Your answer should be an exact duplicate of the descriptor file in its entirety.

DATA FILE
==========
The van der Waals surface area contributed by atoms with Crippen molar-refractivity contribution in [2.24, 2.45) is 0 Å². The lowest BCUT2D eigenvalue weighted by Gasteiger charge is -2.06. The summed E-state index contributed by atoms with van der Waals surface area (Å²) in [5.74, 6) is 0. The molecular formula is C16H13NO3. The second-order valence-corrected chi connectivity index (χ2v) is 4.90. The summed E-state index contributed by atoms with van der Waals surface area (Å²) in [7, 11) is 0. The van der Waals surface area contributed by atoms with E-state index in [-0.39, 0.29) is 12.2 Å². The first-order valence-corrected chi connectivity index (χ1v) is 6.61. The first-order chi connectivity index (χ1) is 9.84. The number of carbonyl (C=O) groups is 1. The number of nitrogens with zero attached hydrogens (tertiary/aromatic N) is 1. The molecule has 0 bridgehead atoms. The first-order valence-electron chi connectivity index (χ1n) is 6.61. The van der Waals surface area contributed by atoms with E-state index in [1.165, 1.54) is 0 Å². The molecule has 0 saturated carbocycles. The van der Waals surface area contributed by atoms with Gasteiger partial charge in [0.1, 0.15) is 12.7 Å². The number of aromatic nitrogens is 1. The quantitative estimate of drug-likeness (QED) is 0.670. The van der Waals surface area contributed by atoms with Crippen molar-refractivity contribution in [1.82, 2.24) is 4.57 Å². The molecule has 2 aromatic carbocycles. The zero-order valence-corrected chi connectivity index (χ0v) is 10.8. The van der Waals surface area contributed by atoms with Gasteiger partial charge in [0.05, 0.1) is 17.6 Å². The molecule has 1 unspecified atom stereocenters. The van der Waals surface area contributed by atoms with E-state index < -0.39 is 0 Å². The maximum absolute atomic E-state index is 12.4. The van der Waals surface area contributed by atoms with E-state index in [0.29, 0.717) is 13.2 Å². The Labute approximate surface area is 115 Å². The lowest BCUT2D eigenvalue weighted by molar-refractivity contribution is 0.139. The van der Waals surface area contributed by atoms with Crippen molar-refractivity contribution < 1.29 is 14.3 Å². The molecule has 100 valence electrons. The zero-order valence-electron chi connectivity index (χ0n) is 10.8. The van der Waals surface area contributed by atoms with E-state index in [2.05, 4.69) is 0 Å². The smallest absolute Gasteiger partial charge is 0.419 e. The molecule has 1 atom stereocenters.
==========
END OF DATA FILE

The van der Waals surface area contributed by atoms with Crippen molar-refractivity contribution in [2.24, 2.45) is 0 Å². The lowest BCUT2D eigenvalue weighted by Gasteiger charge is -2.06. The summed E-state index contributed by atoms with van der Waals surface area (Å²) in [5.74, 6) is 0. The molecular formula is C16H13NO3. The second-order valence-corrected chi connectivity index (χ2v) is 4.90. The summed E-state index contributed by atoms with van der Waals surface area (Å²) in [7, 11) is 0. The van der Waals surface area contributed by atoms with E-state index in [-0.39, 0.29) is 12.2 Å². The first-order valence-corrected chi connectivity index (χ1v) is 6.61. The first-order chi connectivity index (χ1) is 9.84. The number of carbonyl (C=O) groups is 1. The number of nitrogens with zero attached hydrogens (tertiary/aromatic N) is 1. The molecule has 0 bridgehead atoms. The first-order valence-electron chi connectivity index (χ1n) is 6.61. The van der Waals surface area contributed by atoms with E-state index in [1.165, 1.54) is 0 Å². The molecule has 0 saturated carbocycles. The van der Waals surface area contributed by atoms with Gasteiger partial charge in [0.1, 0.15) is 12.7 Å². The number of aromatic nitrogens is 1. The quantitative estimate of drug-likeness (QED) is 0.670. The van der Waals surface area contributed by atoms with Crippen molar-refractivity contribution in [1.82, 2.24) is 4.57 Å². The molecule has 2 aromatic carbocycles. The zero-order valence-corrected chi connectivity index (χ0v) is 10.8. The van der Waals surface area contributed by atoms with Gasteiger partial charge in [0.05, 0.1) is 17.6 Å². The molecule has 1 unspecified atom stereocenters. The van der Waals surface area contributed by atoms with E-state index < -0.39 is 0 Å². The maximum absolute atomic E-state index is 12.4. The van der Waals surface area contributed by atoms with E-state index in [0.29, 0.717) is 13.2 Å². The Labute approximate surface area is 115 Å². The lowest BCUT2D eigenvalue weighted by molar-refractivity contribution is 0.139. The van der Waals surface area contributed by atoms with Crippen molar-refractivity contribution < 1.29 is 14.3 Å². The molecule has 100 valence electrons. The zero-order valence-electron chi connectivity index (χ0n) is 10.8. The van der Waals surface area contributed by atoms with E-state index in [2.05, 4.69) is 0 Å². The smallest absolute Gasteiger partial charge is 0.419 e. The molecule has 1 atom stereocenters.